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Kelly Feehan

Homeowners often turn to Nebraska Extension for answers. One weed related question is why didn’t the herbicide I used kill my weeds?

With late September through October being an ideal time to apply herbicides to broadleaf weeds like dandelion, ground ivy, white clover, violet, and bindweed, here are some questions to help determine why an herbicide did not work.

Was the weed correctly identified? Identification is needed to know what type of herbicide to use and at what time of year to apply the product. For example, herbicide applications made to broadleaf weeds during spring and summer are not as effective as late summer or fall applications.

Did the herbicide label list the weed you wanted to control? Herbicides are formulated to control specific weed types, such as grasses or broadleaf weeds, but not both. Within these types, some herbicides are more effective against specific weeds. Products containing triclopyr are more effective against white clover and violets than a straight 2,4-D product.

Was the recommended label rate used? Too low of a rate, as well as too high of rate, may decrease control. Too low of rates could lead to weeds becoming resistant to class herbicide class.

Was the herbicide applied to the weed when it was small or large? Larger, more mature weeds are more difficult to control than smaller weeds.

Was the temperature during application within the label recommendation? Not only could air temperature affect herbicide effectiveness; too high of temperatures can increase the risk of injury to the lawn or nearby ornamental plants.

Was soil moisture adequate for active weed growth and herbicide uptake? Weeds that are not actively growing will not take up as much herbicide.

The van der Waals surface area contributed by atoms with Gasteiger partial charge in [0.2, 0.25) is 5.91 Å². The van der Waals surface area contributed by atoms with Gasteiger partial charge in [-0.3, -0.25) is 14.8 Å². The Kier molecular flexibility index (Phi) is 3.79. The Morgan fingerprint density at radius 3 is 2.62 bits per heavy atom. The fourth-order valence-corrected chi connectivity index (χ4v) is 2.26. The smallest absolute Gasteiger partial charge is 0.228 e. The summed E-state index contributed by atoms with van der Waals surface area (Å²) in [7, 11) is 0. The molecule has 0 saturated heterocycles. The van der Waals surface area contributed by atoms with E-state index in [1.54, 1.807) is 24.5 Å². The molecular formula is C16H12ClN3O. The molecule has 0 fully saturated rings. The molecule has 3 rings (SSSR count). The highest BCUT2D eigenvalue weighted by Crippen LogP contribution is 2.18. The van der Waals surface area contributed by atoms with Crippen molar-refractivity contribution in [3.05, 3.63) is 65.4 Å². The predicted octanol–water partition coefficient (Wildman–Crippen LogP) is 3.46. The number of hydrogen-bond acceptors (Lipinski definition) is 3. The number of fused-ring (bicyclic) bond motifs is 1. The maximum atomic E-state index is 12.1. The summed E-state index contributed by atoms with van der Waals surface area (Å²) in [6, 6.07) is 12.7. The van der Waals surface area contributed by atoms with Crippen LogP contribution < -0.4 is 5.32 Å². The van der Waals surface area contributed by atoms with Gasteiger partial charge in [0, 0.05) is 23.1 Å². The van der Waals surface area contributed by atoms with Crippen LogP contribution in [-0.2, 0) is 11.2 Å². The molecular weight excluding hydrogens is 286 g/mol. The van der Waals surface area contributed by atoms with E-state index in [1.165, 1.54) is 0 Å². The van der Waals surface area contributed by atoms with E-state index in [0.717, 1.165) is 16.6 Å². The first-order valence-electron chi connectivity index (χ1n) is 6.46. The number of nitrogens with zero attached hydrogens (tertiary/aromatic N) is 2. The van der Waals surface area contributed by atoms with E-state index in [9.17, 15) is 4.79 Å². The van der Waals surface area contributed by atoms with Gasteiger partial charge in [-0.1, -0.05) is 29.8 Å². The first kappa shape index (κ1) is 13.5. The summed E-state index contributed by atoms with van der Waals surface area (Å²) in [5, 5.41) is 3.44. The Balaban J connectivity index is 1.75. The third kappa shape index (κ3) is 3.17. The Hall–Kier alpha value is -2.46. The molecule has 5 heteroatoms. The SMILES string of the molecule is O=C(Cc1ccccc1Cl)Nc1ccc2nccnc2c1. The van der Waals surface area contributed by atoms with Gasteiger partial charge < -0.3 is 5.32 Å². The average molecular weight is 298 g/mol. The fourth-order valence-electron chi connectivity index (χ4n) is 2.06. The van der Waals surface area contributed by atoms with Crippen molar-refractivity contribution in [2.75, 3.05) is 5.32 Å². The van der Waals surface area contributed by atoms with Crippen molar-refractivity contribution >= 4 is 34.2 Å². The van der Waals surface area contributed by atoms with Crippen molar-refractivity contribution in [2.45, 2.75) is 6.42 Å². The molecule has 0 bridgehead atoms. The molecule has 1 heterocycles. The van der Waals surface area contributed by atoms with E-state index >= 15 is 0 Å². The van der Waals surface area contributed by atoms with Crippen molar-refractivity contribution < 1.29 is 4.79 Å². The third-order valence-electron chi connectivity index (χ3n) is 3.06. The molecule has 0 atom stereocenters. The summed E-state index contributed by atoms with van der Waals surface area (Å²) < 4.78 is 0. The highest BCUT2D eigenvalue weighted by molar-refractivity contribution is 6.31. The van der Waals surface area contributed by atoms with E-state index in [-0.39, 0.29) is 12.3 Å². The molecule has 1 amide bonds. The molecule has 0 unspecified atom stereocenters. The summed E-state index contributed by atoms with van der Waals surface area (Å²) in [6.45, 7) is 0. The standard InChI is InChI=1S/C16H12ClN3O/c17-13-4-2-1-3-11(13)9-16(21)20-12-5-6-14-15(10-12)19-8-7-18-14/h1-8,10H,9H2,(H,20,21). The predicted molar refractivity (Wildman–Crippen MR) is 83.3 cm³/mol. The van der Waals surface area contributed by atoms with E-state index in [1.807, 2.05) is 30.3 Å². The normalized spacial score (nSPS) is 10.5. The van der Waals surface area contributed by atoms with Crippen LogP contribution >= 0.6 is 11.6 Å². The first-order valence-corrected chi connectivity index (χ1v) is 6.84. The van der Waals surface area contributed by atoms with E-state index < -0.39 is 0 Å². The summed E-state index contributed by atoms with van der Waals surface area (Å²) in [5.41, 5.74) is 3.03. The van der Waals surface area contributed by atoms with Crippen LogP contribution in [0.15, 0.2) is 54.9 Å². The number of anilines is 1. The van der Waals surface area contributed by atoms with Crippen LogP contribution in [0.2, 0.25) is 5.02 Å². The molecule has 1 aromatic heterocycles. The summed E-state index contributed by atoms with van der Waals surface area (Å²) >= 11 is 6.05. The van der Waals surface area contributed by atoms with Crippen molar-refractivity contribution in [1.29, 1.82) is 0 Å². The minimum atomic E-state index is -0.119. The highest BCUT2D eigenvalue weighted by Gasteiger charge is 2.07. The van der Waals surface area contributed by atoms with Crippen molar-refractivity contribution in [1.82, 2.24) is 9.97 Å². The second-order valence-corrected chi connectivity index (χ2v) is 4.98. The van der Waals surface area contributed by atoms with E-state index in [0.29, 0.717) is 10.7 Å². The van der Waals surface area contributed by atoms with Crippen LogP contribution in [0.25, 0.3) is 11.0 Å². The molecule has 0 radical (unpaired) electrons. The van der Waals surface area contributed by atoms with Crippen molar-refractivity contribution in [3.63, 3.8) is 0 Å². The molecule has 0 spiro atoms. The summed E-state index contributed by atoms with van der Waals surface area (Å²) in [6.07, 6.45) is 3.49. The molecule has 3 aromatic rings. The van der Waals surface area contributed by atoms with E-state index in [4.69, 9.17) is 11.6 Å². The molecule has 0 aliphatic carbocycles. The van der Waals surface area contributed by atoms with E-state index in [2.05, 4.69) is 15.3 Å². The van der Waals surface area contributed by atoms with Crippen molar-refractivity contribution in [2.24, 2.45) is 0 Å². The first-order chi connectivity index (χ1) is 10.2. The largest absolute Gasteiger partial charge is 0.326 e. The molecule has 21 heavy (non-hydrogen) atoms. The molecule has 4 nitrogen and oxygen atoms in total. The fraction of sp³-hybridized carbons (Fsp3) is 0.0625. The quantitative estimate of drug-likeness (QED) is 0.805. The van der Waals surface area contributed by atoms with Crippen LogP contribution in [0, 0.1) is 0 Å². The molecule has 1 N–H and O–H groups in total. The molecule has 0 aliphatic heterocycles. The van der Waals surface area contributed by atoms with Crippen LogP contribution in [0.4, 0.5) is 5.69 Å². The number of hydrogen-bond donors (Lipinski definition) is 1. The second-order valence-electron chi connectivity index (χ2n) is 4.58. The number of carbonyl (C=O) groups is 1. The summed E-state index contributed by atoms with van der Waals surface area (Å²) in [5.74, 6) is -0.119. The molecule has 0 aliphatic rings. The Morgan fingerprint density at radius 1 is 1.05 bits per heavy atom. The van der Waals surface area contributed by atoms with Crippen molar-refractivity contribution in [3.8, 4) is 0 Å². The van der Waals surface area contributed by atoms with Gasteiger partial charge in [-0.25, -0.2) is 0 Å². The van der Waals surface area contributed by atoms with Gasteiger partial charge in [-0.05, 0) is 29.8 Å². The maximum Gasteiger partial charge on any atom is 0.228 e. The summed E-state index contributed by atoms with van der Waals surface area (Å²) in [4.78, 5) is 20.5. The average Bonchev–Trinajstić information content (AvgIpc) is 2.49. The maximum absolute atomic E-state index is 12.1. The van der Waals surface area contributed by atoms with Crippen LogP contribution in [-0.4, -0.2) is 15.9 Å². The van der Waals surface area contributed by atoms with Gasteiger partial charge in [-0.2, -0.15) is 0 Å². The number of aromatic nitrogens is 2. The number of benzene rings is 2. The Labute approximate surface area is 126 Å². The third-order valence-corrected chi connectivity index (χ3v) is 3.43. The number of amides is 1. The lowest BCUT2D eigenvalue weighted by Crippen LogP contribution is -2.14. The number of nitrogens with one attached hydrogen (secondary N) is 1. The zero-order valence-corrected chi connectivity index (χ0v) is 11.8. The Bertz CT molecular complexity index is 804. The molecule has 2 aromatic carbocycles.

Was the herbicide mixed with another type of herbicide? Some products can be mixed together and still work fine. With others, mixing can reduce the effectiveness of one or both of the herbicides.

Did the label recommend two or more applications? If so, was more than one made? Difficult to control weeds often require more than one application.

For postemergence herbicides, those applied to weeds while they are growing, did rain or irrigation wash the herbicide off within a few hours of application?

Did the label recommend the use of an adjuvant or surfactant and if so, was one used? These are sometimes called spreader stickers and they help a herbicide adhere to leaves.

For preemergence herbicides, those applied before weed seed germinates and begins growth, was the herbicide watered in within a few days of application? Was it applied too early in the season so it was no longer active when the majority of weed seed germinated? Was it applied too late and weed seed had already germinated?

Positively identifying weeds, selecting the correct herbicide, applying it at the right time of year, and closely reading and following label directions will increase weed control.

Source: Purdue Extension

Kelly Feehan is a community environment educator for Nebraska Extension-Platte County.

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